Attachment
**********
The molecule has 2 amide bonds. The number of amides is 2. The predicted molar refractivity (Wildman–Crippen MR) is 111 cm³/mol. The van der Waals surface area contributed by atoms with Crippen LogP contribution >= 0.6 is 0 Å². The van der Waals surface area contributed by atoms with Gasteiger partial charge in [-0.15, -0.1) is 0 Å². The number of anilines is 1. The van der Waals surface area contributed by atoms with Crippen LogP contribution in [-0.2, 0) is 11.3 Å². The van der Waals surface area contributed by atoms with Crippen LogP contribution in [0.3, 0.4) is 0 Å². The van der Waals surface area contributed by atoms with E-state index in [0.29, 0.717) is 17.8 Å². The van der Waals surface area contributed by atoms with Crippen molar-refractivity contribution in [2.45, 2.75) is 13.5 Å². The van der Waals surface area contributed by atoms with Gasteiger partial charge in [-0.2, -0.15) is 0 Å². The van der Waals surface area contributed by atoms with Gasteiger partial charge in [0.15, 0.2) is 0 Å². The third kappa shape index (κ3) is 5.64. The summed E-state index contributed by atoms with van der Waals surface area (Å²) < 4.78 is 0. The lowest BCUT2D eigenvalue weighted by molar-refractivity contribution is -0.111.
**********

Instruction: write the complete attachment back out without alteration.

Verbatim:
The molecule has 2 amide bonds. The number of amides is 2. The predicted molar refractivity (Wildman–Crippen MR) is 111 cm³/mol. The van der Waals surface area contributed by atoms with Crippen LogP contribution >= 0.6 is 0 Å². The van der Waals surface area contributed by atoms with Gasteiger partial charge in [-0.15, -0.1) is 0 Å². The number of anilines is 1. The van der Waals surface area contributed by atoms with Crippen LogP contribution in [-0.2, 0) is 11.3 Å². The van der Waals surface area contributed by atoms with Crippen LogP contribution in [0.3, 0.4) is 0 Å². The van der Waals surface area contributed by atoms with E-state index in [0.29, 0.717) is 17.8 Å². The van der Waals surface area contributed by atoms with Crippen molar-refractivity contribution in [2.45, 2.75) is 13.5 Å². The van der Waals surface area contributed by atoms with Gasteiger partial charge in [-0.2, -0.15) is 0 Å². The van der Waals surface area contributed by atoms with Gasteiger partial charge in [0.15, 0.2) is 0 Å². The third kappa shape index (κ3) is 5.64. The summed E-state index contributed by atoms with van der Waals surface area (Å²) < 4.78 is 0. The lowest BCUT2D eigenvalue weighted by molar-refractivity contribution is -0.111.